The Nenqay Deni Accord: An agreement to negotiate governance, land and resource management in the Tsilhqot’in territory

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Publication May 2016

On February 11, 2016, the B.C. Government entered into the Nenqay Deni Accord: the People's Accord (the "Accord"), a five-year negotiation framework agreement with the Tsilhqot'in Nation. The Accord was signed, in part, as a response to the Supreme Court of Canada's unanimous decision in Tsilhqot'in Nation v. British Columbia, 2014 SCC 44 which recognized the Tsilhqot'in Nation’s title to over 1,700 square kilometres of land in central B.C. The Supreme Court of Canada’s decision in Tsilhqot'in marked the first judicial finding of indigenous title anywhere in Canada.

The Accord is a comprehensive framework aimed at guiding longer term negotiations between the Province and the Tsilhqot'in Nation. The focus of the Accord is broad, setting out eight "pillars of reconciliation": Tsilhqot'in governance; culture and language; children and families; healthy communities; justice; education and training; Tsilhqot'in lands and resource management; and sustainable economic development. The Accord's emphasis on Tsilhqot'in self-governance and management over lands and resources are likely to have significant effects on industry and economic development in the region.

Tsilhqot'in governance

Through the Accord, the Province and the Tsilhqot'in Nation have agreed to negotiate a "Tsilhqot'in Governance Agreement" which will recognize the Tsilhqot'in Nation as a government within Canada with law-making jurisdiction. The Province will also introduce legislation recognizing the Tsilhqot'in as a government within Canada, and will push the federal government to implement compatible legislation.

The Accord’s commitment to First Nation self-governance is not unique or novel in British Columbia.  The Province has already recognized indigenous self-governance in treaties with other First Nations, such as the Nisga'a and Tsawwassen First Nations, who have principal authority over government administration, management of lands and assets, and control over culture and language.

Tsilhqot'in land and resource management

The reconciliation pillar named "Tsilhqot'in Management Role for Lands and Resources" is an agreement to negotiate Tsilhqot'in management over three categories of lands defined in the Accord: the "Declared Title Area", "Category A Lands", and "Category B Lands”.

The Supreme Court of Canada's decision in Tsilhqot'in granted title over certain lands, referred to in the Accord as the “Declared Title Area.” The Accord establishes a “sub-table” of senior government officials and Tsilhqot’in Nation members to negotiate the management of the Declared Title Area. These negotiations will include:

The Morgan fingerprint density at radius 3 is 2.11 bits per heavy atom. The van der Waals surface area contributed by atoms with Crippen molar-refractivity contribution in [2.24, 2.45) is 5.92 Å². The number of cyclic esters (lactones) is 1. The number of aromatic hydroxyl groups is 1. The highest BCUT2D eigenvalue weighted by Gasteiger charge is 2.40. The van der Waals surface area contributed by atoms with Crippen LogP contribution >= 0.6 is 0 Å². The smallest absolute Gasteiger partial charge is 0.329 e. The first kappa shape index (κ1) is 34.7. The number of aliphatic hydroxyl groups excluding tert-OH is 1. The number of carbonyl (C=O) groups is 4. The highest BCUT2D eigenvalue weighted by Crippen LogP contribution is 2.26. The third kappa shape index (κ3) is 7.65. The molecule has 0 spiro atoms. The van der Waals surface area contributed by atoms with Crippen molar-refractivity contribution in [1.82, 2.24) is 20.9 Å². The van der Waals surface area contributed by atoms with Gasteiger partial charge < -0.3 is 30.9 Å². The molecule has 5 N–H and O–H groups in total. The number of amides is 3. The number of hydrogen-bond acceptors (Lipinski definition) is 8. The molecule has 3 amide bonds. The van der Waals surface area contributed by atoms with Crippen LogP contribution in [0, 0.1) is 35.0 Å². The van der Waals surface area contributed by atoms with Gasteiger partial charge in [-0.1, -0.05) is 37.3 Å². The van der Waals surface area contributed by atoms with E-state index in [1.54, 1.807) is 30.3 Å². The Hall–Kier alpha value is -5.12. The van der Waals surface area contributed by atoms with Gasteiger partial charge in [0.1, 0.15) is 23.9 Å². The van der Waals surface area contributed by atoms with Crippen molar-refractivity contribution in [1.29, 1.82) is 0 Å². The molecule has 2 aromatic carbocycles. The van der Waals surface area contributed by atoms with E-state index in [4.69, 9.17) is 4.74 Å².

• addressing practical issues associated with the Province’s transition of the complete management and control of the Declared Title Area to the Tsilhqot'in Nation;
  • reasonable efforts to remedy past breaches of the Province's duties with respect to the Tsilhqot'in Nation and the Declared Title Area; and
  • respectful engagement with third parties with interests in the Declared Title Area.

“Category A Lands” are those lands in the Tsilhqot'in Territory not included in the Declared Title Area. The Accord intends that through negotiation, portions these lands will be recognized by February 1, 2020, as under the ownership, control, and management of the Tsilhqot’in Nation.  The legal status of these lands will be determined as a result of further negotiations between the parties.

 “Category B Lands” are lands in the Tsilhqot'in Territory that are not encompassed by the Declared Title Area, Category A Lands or Indian Reserve lands. The Accord promises that the Province and the Tsilhqot'in Nation will develop a shared framework for decision-making over Category B Lands, including by concluding resource revenue sharing agreements by March 31, 2017.

The negotiations over land and resource management contemplated in the Accord will also include specific environmental initiatives,  including the development of a recovery plan for moose populations, a joint fish and wildlife panel and an attempt to further involve the Tsilhqot'in Nation in the Province's environmental assessment process.

Effects on industry and resource development

The Accord is an ambitious agreement that will involve engagement and negotiation with multiple levels of government, indigenous groups and industry stakeholders. However, the Accord does not explain the extent to which proponents and other interested third-parties will be consulted or how their interests will be considered in the application of the agreement. The Accord does not restrict the Tsilhqot'in Nation from entering into benefit sharing agreements or similar arrangements with industry participants, but parties with interests in the Tsilhqot'in Territory will be expected to consult and accommodate within the spirit of the Accord.  

One concern is that the protracted nature of these negotiations between the Province and Tsilhqot’in Nation will cause uncertainty for proponents and investors with interests in the region. Despite this uncertainty, the Accord is of some value for companies operating in the Tsilhqot'in Territory; in particular, it provides a roadmap for future consultation because it describes in detail the priorities, concerns and interests of both the Province and the Tsilhqot'in Nation.

Because the Accord represents only an agreement to negotiate, it is prudent for industry, resource companies and other interested parties to monitor the negotiations between the Province and the Tsilhqot'in Nation closely and assert their interests where appropriate.

For further information on the impact of this Accord, or aboriginal consultation issues, please contact any member of Bull Housser’s Aboriginal Law Group.


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